George W. Quimby had but little opportunity for attending school but he had an ambition for learning and throughout his life has been a close and studious reader, and he is consequently a well informed man. At the age of nineteen years he enlisted for service in the Civil war, in which he served five years and two months, his last regiment being the Thirty-second Wisconsin. He had a splendid war record, among his special services being that of a scout under General Sherman on the march from Atlanta to the sea. He last served under General Howard, and because of his splendid service he was promoted to the rank of captain, in which capacity he commanded a company of colored troops. He took part in a number of important battles and campaigns and since the war he has written a history of the "march to the sea." On his return to civil life Mr. Quimby returned to Wisconsin and devoted his attention to farming. Eventually he went to South Dakota, where he took up a homestead, on which he lived about one and a half years, at the end of which time he went to Nebraska and engaged in the real estate business along the frontier. Then, moving father south, he started the town of Verdigre, Nebraska, in which enterprise he was successful. After remaining in Nebraska about ten years, Mr. Quimby, in 1898, came to Whatcom county, locating in Bellingham, where he remained about four years, during which time he carefully inspected the various sections of the county, looking for a location that suited him, for he was a that time practically retired and wanted a place of pleasant and convenient surroundings in which to reside. He afterward located near Lynden, where he lived for three or four years, or until his wife's death, in 1918, after which he lived with his children until about 1923, when he lost his sight, since which time he has made his home with his son Fred.

    Mr. Quimby was married in 1865 to Miss Mary E. Stevenson, a daughter of George Stevenson, who was born in Germany and who was the captain of one of Stephen Girard's ships. Mrs. Quimby died in 1918.  To Mr. and Mrs. Quimby were born seven children, namely:  Mrs. Rosina Cleveland, deceased; Mrs. Manie Beck, deceased, who left two children; Mrs. Maud Smith, of Bellingham, who is the mother of four children; Fred, who is married and is living on the present home place, and is the father of three children; Walter, who is married and is living in British Columbia; Willard, of Bellingham, who is married and has seven children; and Mrs. Verdie Parker, of Lynden, who is the mother of three children. There are also eleven great-grandchildren.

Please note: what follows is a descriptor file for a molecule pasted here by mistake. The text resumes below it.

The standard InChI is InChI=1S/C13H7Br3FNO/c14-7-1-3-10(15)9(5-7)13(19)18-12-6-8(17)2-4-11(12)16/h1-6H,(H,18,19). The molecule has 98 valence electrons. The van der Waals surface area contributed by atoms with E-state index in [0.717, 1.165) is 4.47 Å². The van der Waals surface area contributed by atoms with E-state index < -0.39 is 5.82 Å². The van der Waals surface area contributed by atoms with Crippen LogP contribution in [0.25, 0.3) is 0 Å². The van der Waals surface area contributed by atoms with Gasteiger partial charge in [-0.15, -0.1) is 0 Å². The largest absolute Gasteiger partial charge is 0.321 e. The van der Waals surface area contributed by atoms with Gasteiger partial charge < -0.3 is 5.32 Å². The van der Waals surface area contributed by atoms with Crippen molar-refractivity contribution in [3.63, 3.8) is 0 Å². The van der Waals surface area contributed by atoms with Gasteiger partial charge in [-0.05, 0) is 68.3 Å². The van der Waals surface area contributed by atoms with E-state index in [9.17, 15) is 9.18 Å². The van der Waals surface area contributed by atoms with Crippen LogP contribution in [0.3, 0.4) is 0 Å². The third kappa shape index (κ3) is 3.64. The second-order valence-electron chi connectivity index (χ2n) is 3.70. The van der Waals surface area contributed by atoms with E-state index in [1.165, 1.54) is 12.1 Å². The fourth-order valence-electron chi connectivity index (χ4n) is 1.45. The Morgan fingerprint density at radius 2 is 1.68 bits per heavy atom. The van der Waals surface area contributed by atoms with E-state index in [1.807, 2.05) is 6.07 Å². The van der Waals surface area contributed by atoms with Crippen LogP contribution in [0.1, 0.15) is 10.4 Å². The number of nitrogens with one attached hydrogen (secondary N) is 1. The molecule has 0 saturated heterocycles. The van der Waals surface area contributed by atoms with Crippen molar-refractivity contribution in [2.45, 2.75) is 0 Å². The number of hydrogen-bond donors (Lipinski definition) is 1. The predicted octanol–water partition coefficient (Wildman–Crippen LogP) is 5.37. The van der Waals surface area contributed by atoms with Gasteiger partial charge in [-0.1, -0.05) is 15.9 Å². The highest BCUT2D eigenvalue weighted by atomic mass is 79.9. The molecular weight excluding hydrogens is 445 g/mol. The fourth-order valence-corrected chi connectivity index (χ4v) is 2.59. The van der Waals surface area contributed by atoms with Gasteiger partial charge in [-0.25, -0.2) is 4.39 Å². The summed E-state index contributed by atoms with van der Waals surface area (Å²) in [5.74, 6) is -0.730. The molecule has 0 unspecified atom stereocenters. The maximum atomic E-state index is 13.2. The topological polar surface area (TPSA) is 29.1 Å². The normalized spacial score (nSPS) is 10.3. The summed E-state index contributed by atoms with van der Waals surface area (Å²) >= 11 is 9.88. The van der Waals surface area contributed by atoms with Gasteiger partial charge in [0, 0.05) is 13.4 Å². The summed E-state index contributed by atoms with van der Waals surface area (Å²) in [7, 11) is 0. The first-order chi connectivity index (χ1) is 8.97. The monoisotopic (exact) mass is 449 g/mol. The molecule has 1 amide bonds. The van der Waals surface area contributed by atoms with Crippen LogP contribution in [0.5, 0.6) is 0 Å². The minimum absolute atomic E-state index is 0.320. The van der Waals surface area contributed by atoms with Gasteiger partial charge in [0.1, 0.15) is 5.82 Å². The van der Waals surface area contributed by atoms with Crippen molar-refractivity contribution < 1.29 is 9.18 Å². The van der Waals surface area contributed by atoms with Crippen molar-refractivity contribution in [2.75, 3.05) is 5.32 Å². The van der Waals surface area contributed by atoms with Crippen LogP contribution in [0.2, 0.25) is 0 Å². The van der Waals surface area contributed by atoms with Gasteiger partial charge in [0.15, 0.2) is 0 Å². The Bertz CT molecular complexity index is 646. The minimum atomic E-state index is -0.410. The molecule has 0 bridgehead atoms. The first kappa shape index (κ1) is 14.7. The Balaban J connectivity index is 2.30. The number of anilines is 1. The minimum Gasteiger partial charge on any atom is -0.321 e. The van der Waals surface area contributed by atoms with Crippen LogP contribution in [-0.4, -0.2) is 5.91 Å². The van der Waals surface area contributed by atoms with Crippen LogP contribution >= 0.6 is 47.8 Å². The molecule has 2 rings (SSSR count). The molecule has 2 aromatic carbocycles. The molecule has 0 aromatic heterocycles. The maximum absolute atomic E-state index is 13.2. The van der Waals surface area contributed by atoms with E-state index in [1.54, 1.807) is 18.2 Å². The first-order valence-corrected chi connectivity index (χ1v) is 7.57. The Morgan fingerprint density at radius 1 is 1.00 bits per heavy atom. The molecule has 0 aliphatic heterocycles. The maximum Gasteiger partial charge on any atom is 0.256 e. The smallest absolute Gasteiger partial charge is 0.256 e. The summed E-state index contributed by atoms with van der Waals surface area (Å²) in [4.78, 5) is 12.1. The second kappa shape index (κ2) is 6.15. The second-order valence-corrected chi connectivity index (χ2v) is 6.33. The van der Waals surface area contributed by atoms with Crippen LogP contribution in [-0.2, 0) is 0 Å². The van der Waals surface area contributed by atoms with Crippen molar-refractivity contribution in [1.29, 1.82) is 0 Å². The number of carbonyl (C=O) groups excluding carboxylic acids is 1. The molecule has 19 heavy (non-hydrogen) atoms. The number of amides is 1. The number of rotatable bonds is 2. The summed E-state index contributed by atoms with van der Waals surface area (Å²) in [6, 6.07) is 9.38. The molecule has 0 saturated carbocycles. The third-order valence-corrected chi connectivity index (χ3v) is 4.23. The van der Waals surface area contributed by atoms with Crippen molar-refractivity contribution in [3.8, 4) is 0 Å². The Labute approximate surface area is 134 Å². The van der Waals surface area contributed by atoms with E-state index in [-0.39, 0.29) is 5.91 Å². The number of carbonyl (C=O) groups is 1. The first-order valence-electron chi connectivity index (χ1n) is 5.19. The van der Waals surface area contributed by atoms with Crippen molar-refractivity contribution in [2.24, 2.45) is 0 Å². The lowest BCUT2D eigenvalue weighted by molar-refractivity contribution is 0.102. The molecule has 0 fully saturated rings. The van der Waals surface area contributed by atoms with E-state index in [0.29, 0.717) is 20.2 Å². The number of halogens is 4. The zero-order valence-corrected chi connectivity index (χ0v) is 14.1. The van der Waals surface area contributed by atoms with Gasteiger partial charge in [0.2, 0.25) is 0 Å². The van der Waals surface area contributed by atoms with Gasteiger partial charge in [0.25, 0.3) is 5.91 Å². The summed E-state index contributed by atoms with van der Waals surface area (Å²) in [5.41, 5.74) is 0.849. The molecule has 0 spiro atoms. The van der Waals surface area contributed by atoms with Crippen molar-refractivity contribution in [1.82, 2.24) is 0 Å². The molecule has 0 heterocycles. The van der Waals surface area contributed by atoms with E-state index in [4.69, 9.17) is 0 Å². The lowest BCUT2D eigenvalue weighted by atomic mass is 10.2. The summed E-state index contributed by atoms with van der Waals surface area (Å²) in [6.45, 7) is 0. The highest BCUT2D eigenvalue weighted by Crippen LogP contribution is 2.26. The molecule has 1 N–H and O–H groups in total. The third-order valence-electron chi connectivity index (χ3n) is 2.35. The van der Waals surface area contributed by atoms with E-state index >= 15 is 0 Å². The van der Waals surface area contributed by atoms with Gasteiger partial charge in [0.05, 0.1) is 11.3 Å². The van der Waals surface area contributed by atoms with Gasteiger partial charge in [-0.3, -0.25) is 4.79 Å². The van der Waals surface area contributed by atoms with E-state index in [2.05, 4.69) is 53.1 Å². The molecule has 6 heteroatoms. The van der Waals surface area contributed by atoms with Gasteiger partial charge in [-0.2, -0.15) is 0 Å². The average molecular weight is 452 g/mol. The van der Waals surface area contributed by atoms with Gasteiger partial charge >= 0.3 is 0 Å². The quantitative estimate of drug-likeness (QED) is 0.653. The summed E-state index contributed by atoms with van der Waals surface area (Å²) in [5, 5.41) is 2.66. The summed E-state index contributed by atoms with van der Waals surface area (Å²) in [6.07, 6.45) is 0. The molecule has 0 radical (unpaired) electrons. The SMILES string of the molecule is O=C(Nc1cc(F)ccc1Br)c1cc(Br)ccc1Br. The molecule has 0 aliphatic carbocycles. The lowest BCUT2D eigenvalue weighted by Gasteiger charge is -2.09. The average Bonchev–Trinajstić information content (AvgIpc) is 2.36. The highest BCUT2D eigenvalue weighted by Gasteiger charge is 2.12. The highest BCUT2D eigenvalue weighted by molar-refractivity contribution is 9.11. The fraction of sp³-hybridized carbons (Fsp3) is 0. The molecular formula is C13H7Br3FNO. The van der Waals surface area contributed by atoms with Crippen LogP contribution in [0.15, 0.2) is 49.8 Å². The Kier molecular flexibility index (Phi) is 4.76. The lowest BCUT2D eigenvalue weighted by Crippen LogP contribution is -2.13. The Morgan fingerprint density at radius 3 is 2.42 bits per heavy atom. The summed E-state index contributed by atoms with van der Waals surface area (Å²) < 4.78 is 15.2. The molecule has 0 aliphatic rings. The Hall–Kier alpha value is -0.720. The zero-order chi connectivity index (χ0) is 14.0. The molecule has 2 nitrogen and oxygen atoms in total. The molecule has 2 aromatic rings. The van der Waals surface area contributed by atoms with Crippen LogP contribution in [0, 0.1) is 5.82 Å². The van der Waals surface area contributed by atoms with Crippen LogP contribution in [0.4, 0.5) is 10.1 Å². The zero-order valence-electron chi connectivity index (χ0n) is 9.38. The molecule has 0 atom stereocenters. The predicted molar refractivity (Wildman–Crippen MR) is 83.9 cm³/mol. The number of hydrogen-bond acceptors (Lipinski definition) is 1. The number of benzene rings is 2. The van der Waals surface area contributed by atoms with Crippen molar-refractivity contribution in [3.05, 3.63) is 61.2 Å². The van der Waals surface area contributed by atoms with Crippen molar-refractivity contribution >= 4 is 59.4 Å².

Mr. Quimby has always taken an active part in public affairs in the various communities where he has lived, and while living at Creighton, Nebraska, he served as justice of the peace. On one occasion, during a trial, one of the lawyers was especially annoying to the court. Finally, the justice adjourned court for five minutes in order to "lick" the lawyer, preferring to do that rather than fine him for contempt of court. The lawyer and the justice were ever afterward good friends. Also while living in Creighton, Mr. Quimby acted for a while as editor of a newspaper. He belongs to that class of substantial citizens who, while their lives may not show any meteoric qualities, always, by their support of the political, moral and social status for the general good, promote the real welfare of their respective communities. Fidelity of purpose, keenness of perception, unswerving integrity and sound common sense have been the marked characteristics of his makeup, and these qualities, together with his genial and friendly manner, have won for him the sincere respect and esteem of all who know him.

History of Whatcom County Volume 2, Lottie Roeder Roth, pub. 1926, pgs. 378-379